Lifecycle of Friends

Friendship is the hardest thing
in the world to explain.
It’s not something you learn in school. But if you haven’t learned
the meaning of friendship,
you really haven’t learned anything. 
Muhammad Ali


We all know the dreaded words, words that were uttered to me 😊, “Can’t we just be good friends?” 

But these are words I crave to hear now! 

Youthful exuberance, animalistic needs, reckless ambition, and of course our insatiable egos pushed and push many people away from us. People who could be great friends.

And through our wit and charm and really, sheer luck, we established and maintained a cadre of comrades.

Seems like my circle of good friends is mirroring my life. It is declining to its essence. The constellation of shiny friendships which once seemed infinite like the universe is becoming a smaller system of souls whose gravitational pull keeps me together. 

I am filled with gratitude but wonder where it is going and why.

I just want good friends.

I guess it is natural flow of things. Growth-maturity-decline.

When we grow up and our cancerous egotistical need to call everyone a friend, to impress others and to make ourselves feel liked, can go into remission. Seeking the antidote of authenticity, or just letting time elapse our mass of good friends shrivels or sharpens.

Befriending people is not as easy as it once was. We meet people but finding and keeping good friends can be super challenging and even counter intuitive.

Go to the library or the bookstore or flip through any popular magazine and you will find a mountain of advice about romance, dating, and how we should find our partner in life. There are no classes, instruction booklets or even parental coaching on the “art and science of friendship.” So like most things we make it up as we go. We have loosely called people “friends.” It is either a commodity of undiscerning value or something special and precious.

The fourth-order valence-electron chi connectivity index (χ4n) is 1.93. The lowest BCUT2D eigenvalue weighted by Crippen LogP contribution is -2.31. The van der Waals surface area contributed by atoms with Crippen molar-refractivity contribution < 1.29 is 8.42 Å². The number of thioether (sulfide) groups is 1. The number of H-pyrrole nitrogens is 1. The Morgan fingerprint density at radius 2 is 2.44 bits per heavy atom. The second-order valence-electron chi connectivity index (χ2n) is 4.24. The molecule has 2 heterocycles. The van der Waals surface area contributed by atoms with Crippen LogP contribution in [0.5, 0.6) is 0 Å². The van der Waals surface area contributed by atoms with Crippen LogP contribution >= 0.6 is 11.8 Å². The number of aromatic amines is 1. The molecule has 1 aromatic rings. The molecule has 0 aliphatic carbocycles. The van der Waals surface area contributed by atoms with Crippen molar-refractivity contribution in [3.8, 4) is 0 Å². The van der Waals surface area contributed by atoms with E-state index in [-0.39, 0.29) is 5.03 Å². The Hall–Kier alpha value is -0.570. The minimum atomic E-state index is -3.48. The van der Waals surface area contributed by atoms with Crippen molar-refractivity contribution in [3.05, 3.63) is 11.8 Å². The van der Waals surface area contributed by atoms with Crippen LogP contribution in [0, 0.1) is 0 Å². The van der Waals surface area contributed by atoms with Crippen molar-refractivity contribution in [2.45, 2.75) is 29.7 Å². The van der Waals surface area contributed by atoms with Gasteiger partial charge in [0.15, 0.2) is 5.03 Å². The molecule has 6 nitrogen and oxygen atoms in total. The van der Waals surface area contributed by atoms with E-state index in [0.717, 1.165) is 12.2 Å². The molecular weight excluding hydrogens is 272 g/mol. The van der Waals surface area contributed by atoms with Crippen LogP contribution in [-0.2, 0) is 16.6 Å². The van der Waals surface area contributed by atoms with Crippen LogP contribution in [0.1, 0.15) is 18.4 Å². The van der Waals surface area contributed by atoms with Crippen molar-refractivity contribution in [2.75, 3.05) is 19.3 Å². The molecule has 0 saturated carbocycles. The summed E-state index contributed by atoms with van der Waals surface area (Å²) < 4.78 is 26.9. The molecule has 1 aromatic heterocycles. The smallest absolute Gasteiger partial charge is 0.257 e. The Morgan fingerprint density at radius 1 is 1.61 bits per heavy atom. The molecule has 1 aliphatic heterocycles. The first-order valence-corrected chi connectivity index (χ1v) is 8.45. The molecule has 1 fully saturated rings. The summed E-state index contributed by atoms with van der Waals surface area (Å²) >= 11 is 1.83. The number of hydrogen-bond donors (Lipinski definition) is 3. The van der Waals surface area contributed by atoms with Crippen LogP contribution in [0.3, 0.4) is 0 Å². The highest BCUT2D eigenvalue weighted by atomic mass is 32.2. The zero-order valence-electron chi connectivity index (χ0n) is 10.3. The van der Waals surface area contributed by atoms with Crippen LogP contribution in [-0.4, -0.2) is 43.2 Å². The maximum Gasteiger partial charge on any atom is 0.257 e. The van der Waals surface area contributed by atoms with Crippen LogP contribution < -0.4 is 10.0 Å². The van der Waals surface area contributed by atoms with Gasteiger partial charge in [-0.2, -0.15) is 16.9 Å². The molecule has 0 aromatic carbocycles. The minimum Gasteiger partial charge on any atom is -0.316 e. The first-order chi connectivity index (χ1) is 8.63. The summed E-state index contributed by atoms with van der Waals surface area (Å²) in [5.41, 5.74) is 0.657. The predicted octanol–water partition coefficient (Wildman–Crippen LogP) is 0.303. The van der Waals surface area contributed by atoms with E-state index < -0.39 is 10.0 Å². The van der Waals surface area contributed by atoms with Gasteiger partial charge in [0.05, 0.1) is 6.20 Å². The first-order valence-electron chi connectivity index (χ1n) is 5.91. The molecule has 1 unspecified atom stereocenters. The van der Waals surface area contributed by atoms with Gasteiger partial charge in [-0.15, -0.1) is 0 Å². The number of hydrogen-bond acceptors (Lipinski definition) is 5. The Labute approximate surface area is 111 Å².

Our preoccupation with success can relegate friendship on a lower part of the priorities. Friends get lost in the maelstrom of life. We drift, our friends drift and suddenly we have drifted apart. Friends can become  a convenience and not a necessity. Friendships can fall to the bottom of our to-do lists and we suffer the consequences wittingly or unwittingly of a life out of balance.  

Life happens and friends change. We have kids, we move, we divorce, we switch jobs, our interests evolve. And there are always a few cataclysmic incidents, part of fading longer story, that blew up several friendships. The inexorable and sometimes mysterious centripetal forces of change, success,  stupidity, envy, failure, happiness, and sadness separate us. 

Explosive and conclusive endings may be filled with hindsight, but they occupy a well-lit place on the memory shelf. But for me, the mystery is in the slow drifting apart of the land masses that ultimately end up in continental divides. Especially amongst good friends.

The research on the life-giving value of strong social connections is voluminous and validated. And while we are more “connected” to one another through our devices, loneliness is our real epidemic. The average adult has roughly 16 people they would classify as friends, according to one 2019 poll of 2,000 Americans. Of these, about three are “friends for life,” and five are people they really like. The other eight are not people they would hang out with one-on-one. To me this is disturbing. I could not live with these numbers, especially the last category. I need to be starting and nurturing trusting new relationships to energize me. Not necessarily as a farm team to get anyone new into the BFF big leagues. 

Think about how your portfolio of friends. How many “friends for life”, “people you really like” etc do you have. Not to flex your friendship six pack, but to honestly evaluate your circle of friends and especially your good friends. And where they came from.